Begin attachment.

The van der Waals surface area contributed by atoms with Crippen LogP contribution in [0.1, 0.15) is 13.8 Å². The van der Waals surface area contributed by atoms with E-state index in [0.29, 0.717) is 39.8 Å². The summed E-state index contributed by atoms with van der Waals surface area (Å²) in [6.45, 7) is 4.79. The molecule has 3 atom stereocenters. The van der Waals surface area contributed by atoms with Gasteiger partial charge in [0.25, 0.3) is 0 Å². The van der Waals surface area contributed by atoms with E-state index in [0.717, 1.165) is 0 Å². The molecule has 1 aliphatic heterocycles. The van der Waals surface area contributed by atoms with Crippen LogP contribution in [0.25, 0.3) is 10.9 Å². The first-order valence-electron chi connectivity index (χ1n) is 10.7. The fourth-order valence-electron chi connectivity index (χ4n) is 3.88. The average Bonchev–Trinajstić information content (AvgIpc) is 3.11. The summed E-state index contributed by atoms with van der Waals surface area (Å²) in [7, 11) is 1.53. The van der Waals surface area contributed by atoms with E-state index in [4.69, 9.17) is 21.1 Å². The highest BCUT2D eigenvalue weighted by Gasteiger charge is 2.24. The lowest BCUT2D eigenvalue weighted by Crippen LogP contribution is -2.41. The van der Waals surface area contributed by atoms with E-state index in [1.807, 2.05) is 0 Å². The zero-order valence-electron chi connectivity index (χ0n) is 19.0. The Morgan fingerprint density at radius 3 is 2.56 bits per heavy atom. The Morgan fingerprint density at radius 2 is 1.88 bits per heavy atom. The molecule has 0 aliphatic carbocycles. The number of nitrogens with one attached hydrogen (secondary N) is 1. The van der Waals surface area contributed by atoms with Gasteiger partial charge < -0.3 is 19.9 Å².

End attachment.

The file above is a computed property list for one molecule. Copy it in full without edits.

The van der Waals surface area contributed by atoms with Crippen LogP contribution in [0.1, 0.15) is 13.8 Å². The van der Waals surface area contributed by atoms with E-state index in [0.29, 0.717) is 39.8 Å². The summed E-state index contributed by atoms with van der Waals surface area (Å²) in [6.45, 7) is 4.79. The molecule has 3 atom stereocenters. The van der Waals surface area contributed by atoms with Gasteiger partial charge in [0.25, 0.3) is 0 Å². The van der Waals surface area contributed by atoms with E-state index in [0.717, 1.165) is 0 Å². The molecule has 1 aliphatic heterocycles. The van der Waals surface area contributed by atoms with Crippen LogP contribution in [0.25, 0.3) is 10.9 Å². The first-order valence-electron chi connectivity index (χ1n) is 10.7. The fourth-order valence-electron chi connectivity index (χ4n) is 3.88. The average Bonchev–Trinajstić information content (AvgIpc) is 3.11. The summed E-state index contributed by atoms with van der Waals surface area (Å²) in [7, 11) is 1.53. The van der Waals surface area contributed by atoms with E-state index in [4.69, 9.17) is 21.1 Å². The highest BCUT2D eigenvalue weighted by Gasteiger charge is 2.24. The lowest BCUT2D eigenvalue weighted by Crippen LogP contribution is -2.41. The van der Waals surface area contributed by atoms with E-state index in [1.807, 2.05) is 0 Å². The zero-order valence-electron chi connectivity index (χ0n) is 19.0. The Morgan fingerprint density at radius 3 is 2.56 bits per heavy atom. The Morgan fingerprint density at radius 2 is 1.88 bits per heavy atom. The molecule has 0 aliphatic carbocycles. The number of nitrogens with one attached hydrogen (secondary N) is 1. The van der Waals surface area contributed by atoms with Gasteiger partial charge < -0.3 is 19.9 Å².